European Union nations have until October 3 to declare if they want to opt out of future genetically modified crops.
A bill that would usurp states' abilities to create mandatory GMO labeling within their borders has passed the House.
Trans fats will be phased out in three years—so what will take its place in cookies, frosting and donuts?
The European Union has decided to allow individual nations to ban GMOs on grounds including town and country planning.
80 percent of Americans believe all food containing DNA should be labeled. The question is, do they know what that means?
McDonald's released a statement saying the company does not source genetically modified potatoes.
Opponents of labeling genetically modified organisms boosted their spending in 2014 as states considered labeling laws.
Vermont is in striking distance to pass the country's first law to require labels on GMO foods – and they're already bracing for lawsuits.
In the United States, more than 75 percent of food contains genetically modified ingredients. What's a GMO-free consumer to do?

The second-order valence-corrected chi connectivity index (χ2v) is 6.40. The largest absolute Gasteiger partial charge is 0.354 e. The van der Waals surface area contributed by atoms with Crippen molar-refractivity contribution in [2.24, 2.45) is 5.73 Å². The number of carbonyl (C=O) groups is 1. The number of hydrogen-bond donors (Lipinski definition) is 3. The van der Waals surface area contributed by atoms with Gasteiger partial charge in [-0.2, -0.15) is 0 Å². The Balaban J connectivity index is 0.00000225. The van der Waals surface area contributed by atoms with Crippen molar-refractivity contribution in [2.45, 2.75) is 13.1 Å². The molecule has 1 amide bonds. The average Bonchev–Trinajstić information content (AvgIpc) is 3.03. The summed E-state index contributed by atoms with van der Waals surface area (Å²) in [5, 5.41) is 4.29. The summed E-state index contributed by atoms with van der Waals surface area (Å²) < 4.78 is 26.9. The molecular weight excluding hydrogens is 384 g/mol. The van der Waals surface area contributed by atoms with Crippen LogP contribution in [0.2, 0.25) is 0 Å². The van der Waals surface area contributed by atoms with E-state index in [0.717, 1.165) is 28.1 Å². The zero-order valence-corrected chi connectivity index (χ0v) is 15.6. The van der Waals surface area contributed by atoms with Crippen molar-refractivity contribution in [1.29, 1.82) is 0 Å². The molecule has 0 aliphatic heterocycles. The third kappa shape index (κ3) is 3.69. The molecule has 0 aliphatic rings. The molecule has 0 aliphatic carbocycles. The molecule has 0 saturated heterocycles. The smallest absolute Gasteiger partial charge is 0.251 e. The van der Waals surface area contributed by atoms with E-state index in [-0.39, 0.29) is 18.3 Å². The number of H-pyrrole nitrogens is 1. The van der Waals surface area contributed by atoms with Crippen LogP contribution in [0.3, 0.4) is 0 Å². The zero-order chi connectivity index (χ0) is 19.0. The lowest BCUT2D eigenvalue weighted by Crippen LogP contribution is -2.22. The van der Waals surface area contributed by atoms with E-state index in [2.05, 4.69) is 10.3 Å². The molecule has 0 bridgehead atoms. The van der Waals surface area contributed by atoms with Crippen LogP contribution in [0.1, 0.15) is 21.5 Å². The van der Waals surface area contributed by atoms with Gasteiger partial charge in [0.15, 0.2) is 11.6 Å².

Advocates of the new bill say consumers deserve to know what they are feeding their families.
Once a small and locally-focused struggle, the fight for GMO regulation is going national.
For decades now, farmers and seed scientists have seen yields improve, but they’re not satisfied.
Farmers would love to continue using their favorite seeds in generic form, but they may find there is only a limited window of opportunity.
Thanks to Jared Polis, the effort to label genetically modified foods is going federal.
On Tuesday, California voted down a referendum that would have required labels for genetically-modified foods.
With corn prices up about 27 percent in the past month and no sign of rain in Midwestern states, dry weather could force food prices across the country to rise.
One grocer pulled Kashi cereals from his shelves after discovering the company wasn't completely transparent about what is -- or isn't -- natural.
Connecticut gets closer to labeling genetically modified organisms in their food -- but not everyone supports the measure.
Connecticut representative Richard Roy believes citizens of his state have a right to know what's in their food.
California-based Harrington Investments warned Monsanto they have significant lawsuits waiting to happen, but Monsanto rejected the study proposal.